Random Thoughts on the Universe

Monday, May 17, 2010

Where is the Antimatter - UPDATE

The Fermilab today released some preliminary findings of a particle reaction that produces slightly more matter than antimatter, possible explaining why there is so much matter in the visible Universe but no antimatter.

In nature there are two types of massive particle, dubbed by scientists as matter and antimatter. When the two meet they destroy each other and convert their masses to pure energy. And in every experiment conducted thus far, they are produced and destroyed in exactly equal amounts - there is no known way to make matter without making antimatter.

Except if that were true in nature, than every star in every galaxy we see would have been destroyed a long time ago. (Unless of course there is an unknown mechanism for separating the two into different regions of the Universe, but this has never been seen either).

So where is all the antimatter?

What Fermilab appears to have observed is a reaction where very slightly more matter is produced than antimatter - it seems to be less than a 1% difference. But if that is true, then the Universe could have used the same process to generate the matter excess.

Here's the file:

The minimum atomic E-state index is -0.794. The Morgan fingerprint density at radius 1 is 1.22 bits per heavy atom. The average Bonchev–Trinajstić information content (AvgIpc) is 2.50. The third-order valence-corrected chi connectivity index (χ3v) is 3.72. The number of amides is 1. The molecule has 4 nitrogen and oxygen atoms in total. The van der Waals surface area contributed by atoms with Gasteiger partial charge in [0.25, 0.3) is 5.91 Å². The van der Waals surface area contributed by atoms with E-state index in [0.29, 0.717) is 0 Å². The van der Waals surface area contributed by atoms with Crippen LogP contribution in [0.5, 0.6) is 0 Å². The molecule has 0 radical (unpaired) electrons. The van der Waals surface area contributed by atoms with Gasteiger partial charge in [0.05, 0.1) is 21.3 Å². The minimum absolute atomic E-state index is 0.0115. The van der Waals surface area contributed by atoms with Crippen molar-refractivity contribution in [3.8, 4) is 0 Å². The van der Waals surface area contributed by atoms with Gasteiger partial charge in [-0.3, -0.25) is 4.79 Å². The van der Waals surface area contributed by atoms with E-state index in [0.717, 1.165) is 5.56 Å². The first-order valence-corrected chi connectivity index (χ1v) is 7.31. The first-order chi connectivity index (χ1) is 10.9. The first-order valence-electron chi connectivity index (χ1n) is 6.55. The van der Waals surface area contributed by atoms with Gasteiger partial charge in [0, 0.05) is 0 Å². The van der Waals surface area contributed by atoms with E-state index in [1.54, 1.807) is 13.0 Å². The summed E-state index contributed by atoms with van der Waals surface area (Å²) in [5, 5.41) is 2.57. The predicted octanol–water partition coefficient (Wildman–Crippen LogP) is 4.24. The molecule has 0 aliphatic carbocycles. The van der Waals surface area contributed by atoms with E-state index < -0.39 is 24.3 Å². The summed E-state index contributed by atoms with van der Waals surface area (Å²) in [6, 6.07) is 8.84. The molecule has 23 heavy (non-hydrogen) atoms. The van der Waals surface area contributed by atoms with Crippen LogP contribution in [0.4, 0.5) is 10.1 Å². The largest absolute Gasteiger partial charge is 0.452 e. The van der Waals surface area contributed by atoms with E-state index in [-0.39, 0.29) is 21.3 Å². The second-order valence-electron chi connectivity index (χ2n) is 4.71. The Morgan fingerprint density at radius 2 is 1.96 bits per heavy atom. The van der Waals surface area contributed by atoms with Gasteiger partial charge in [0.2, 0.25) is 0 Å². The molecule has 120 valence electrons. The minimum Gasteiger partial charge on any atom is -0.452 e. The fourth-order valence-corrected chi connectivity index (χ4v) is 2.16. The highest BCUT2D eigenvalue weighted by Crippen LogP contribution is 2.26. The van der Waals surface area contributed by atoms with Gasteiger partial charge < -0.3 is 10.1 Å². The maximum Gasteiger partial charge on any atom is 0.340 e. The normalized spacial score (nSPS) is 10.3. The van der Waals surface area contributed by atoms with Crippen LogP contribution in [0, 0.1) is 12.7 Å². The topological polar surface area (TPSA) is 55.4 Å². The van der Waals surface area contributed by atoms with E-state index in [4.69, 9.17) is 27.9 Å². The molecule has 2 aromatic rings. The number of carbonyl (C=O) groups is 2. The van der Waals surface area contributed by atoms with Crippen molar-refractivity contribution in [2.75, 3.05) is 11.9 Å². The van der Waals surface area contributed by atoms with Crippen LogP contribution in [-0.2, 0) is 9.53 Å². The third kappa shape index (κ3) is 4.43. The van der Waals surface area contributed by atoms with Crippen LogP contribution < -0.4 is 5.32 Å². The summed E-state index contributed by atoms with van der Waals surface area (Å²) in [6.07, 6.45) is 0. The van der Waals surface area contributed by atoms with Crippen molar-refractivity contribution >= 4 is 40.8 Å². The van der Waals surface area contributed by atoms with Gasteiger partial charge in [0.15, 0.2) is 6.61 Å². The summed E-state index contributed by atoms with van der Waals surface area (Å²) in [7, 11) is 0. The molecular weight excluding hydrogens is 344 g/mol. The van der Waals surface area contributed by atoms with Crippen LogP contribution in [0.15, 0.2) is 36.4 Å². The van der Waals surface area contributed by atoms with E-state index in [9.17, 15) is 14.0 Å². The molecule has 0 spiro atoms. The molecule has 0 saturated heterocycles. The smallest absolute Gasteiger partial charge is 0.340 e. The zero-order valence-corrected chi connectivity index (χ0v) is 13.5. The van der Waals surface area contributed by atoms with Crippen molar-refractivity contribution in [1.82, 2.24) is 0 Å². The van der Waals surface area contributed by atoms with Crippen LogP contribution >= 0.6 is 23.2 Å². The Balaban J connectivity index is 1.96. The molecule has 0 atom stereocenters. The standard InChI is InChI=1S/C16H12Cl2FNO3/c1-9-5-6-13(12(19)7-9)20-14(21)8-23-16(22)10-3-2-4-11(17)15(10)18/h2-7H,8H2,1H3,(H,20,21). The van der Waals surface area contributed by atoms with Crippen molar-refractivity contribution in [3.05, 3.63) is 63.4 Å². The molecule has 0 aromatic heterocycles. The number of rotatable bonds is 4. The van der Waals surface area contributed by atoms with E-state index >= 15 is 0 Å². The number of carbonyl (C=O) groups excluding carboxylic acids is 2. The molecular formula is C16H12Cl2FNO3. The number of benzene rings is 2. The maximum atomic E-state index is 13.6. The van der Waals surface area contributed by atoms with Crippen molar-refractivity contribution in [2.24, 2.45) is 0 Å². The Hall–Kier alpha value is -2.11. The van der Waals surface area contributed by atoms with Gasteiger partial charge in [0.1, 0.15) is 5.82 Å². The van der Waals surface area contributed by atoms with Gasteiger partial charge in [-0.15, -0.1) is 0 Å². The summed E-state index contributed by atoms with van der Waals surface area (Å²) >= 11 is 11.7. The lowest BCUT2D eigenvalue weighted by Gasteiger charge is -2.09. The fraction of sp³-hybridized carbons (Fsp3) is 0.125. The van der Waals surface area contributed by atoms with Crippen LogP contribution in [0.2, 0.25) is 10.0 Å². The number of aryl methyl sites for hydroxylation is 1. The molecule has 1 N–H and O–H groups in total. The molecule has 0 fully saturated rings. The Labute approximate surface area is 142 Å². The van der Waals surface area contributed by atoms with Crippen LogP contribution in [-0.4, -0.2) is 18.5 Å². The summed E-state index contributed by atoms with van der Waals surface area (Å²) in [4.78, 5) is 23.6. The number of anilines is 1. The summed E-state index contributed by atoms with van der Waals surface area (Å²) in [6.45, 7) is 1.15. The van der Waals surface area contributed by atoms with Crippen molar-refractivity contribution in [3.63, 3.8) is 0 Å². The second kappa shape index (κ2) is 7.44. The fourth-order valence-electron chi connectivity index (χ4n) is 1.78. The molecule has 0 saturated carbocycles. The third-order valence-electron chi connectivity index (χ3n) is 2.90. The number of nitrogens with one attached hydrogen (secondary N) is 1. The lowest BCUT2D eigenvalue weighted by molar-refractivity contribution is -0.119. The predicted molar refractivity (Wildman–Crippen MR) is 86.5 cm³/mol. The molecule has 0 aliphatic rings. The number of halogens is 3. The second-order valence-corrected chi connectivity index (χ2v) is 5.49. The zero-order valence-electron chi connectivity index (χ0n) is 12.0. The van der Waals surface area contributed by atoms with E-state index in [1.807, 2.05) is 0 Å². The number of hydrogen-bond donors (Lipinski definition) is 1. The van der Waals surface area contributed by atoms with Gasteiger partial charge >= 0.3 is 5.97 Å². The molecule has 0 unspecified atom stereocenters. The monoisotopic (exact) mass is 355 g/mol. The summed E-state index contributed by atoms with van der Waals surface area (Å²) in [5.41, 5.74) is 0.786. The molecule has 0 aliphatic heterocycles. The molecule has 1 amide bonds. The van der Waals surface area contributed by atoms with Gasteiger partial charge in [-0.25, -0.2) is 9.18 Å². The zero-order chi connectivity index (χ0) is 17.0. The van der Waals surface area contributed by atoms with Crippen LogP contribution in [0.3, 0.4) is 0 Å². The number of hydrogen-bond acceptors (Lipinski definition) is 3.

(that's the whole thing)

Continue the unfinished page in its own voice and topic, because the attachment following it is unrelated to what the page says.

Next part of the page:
Of course those are very preliminary results and could very easily be an experimental error or anomaly. It will take a lot more data before we can be sure that they have discovered something interesting...

Saturday, May 08, 2010

More Conflict in the Universe

As I predicted, the debate over dark matter detection has already heated up. (See my last post for the background details)

The three experiments with positive dark matter signals (DAMA, CDMS-II, and CoGent) are standing by their results, and at least two of these groups have raised serious concerns about the XENON experiment. And probably with good reason.

The three prior experiments had long runs before publishing results, while XENON has run for approximately 11 days. They will run for longer in future, but in my opinion it is too early to publish - I would have completed at least one or two more runs before making the bold claim that the well studied and peer reviewed results of other groups are false. I have a feeling that with so much previous data stacked against XENON, their reputation could suffer for this. And that would be sad, because it is a very good experiment in principle.

I am not an experimentalist, and have never claimed to be an expert on these large scale detectors. However my suspicion is that XENON may have made two mistakes in their analysis.